Morningside rail crossingGraeme Easte of the Albert-Eden Local Board has been campaigning for almost ten years to have safety issues resolved at the 48 railway level crossings in the Auckland Region, particularly the 23 on the core commuter rail network. Each crossing represents a conflict point between trains and road traffic including cars, buses, cyclists and pedestrians. With increasing train frequencies and speeds these conflicts and the potential for accidents will only become worse. But until this year every attempt to get something done about this issue has met with blatant buck passing (“not our problem”) to avoid the substantial expense involved.

Things changed in February when a freight train badly injured a woman in a wheelchair on the Morningside Drive level crossing (Kiwi Rail admits responsibility for accident 9 May 2013). Predictably the media initially treated this as a tragic story all about one woman in a wheelchair. With his considerable knowledge of the wider issue, Graeme was able to quickly reframe the story as a systemic conflict between trains and road users of all kinds – a conflict that will not go away until all level crossings are grade-separated (replaced with bridges or underpasses).

Although the Albert-Eden Local Board had moved at its very first meeting in late 2010 to seek a programme of action to grade-separate level crossings, by early 2013 Auckland Transport had barely begun to investigate the problem – and there was not one cent of actual project money in their budget. Graeme drew this to the attention of the Transport Committee, who resolved to make a start by moving funding forward by two years so that a detailed study could begin immediately.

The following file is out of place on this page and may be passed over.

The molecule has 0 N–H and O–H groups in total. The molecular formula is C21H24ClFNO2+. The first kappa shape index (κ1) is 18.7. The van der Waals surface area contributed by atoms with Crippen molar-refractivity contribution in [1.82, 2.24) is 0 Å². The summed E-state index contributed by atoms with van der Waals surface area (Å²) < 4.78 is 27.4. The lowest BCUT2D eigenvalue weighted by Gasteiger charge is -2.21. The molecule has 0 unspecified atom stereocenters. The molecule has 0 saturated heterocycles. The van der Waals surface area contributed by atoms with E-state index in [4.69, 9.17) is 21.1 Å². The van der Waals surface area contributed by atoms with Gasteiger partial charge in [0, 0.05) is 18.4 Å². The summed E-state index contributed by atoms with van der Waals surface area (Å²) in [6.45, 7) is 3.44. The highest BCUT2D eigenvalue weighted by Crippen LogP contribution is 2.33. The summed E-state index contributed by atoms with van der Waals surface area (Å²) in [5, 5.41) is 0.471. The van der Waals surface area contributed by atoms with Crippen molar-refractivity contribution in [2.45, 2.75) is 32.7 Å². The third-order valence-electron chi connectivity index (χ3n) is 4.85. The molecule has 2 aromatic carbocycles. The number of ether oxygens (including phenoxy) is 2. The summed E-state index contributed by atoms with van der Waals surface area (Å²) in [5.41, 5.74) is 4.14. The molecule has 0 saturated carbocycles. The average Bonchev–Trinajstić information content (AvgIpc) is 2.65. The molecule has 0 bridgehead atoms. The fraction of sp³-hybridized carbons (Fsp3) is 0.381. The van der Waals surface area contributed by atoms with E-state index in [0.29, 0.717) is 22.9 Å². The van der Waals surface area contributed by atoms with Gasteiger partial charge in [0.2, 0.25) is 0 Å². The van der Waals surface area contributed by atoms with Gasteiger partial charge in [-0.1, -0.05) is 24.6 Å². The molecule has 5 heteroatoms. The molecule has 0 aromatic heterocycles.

That study will be completed soon and delivered to the incoming Transport Committee soon after the elections. Although there will be a series of short-term recommendations for minor improvements to the existing crossings, it is the long-term ones that will be most interesting as they will suggest that Council commit a significant stream of funding over many years. While the cheapest crossings might cost under $10 million to resolve, the average is likely to be about double that and some much more again. Even if we can only afford to deal with them one by one – at least that will represent real progress versus no action at all in the last decade.